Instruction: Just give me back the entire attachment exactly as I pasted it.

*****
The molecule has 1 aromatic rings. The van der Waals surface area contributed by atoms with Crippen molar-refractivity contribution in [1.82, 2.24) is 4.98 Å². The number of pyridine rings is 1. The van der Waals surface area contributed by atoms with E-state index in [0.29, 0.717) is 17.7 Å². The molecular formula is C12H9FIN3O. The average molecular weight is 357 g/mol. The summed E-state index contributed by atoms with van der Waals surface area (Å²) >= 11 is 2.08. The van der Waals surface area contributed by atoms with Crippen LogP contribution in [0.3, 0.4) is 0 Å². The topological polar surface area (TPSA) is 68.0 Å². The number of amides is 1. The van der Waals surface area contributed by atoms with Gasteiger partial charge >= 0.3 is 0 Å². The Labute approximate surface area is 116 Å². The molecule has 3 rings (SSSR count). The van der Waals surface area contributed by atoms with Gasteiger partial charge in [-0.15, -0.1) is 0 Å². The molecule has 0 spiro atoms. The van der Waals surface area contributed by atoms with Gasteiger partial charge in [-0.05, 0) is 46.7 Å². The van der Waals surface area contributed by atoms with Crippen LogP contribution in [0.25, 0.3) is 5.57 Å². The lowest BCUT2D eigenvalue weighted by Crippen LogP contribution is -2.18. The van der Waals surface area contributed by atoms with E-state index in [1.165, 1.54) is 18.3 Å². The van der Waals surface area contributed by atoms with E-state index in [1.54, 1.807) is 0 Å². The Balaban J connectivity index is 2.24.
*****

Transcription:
The molecule has 1 aromatic rings. The van der Waals surface area contributed by atoms with Crippen molar-refractivity contribution in [1.82, 2.24) is 4.98 Å². The number of pyridine rings is 1. The van der Waals surface area contributed by atoms with E-state index in [0.29, 0.717) is 17.7 Å². The molecular formula is C12H9FIN3O. The average molecular weight is 357 g/mol. The summed E-state index contributed by atoms with van der Waals surface area (Å²) >= 11 is 2.08. The van der Waals surface area contributed by atoms with Crippen LogP contribution in [0.3, 0.4) is 0 Å². The topological polar surface area (TPSA) is 68.0 Å². The number of amides is 1. The van der Waals surface area contributed by atoms with Gasteiger partial charge >= 0.3 is 0 Å². The Labute approximate surface area is 116 Å². The molecule has 3 rings (SSSR count). The van der Waals surface area contributed by atoms with Gasteiger partial charge in [-0.15, -0.1) is 0 Å². The molecule has 0 spiro atoms. The van der Waals surface area contributed by atoms with Gasteiger partial charge in [-0.05, 0) is 46.7 Å². The van der Waals surface area contributed by atoms with Crippen LogP contribution in [0.25, 0.3) is 5.57 Å². The lowest BCUT2D eigenvalue weighted by Crippen LogP contribution is -2.18. The van der Waals surface area contributed by atoms with E-state index in [1.165, 1.54) is 18.3 Å². The van der Waals surface area contributed by atoms with E-state index in [1.54, 1.807) is 0 Å². The Balaban J connectivity index is 2.24.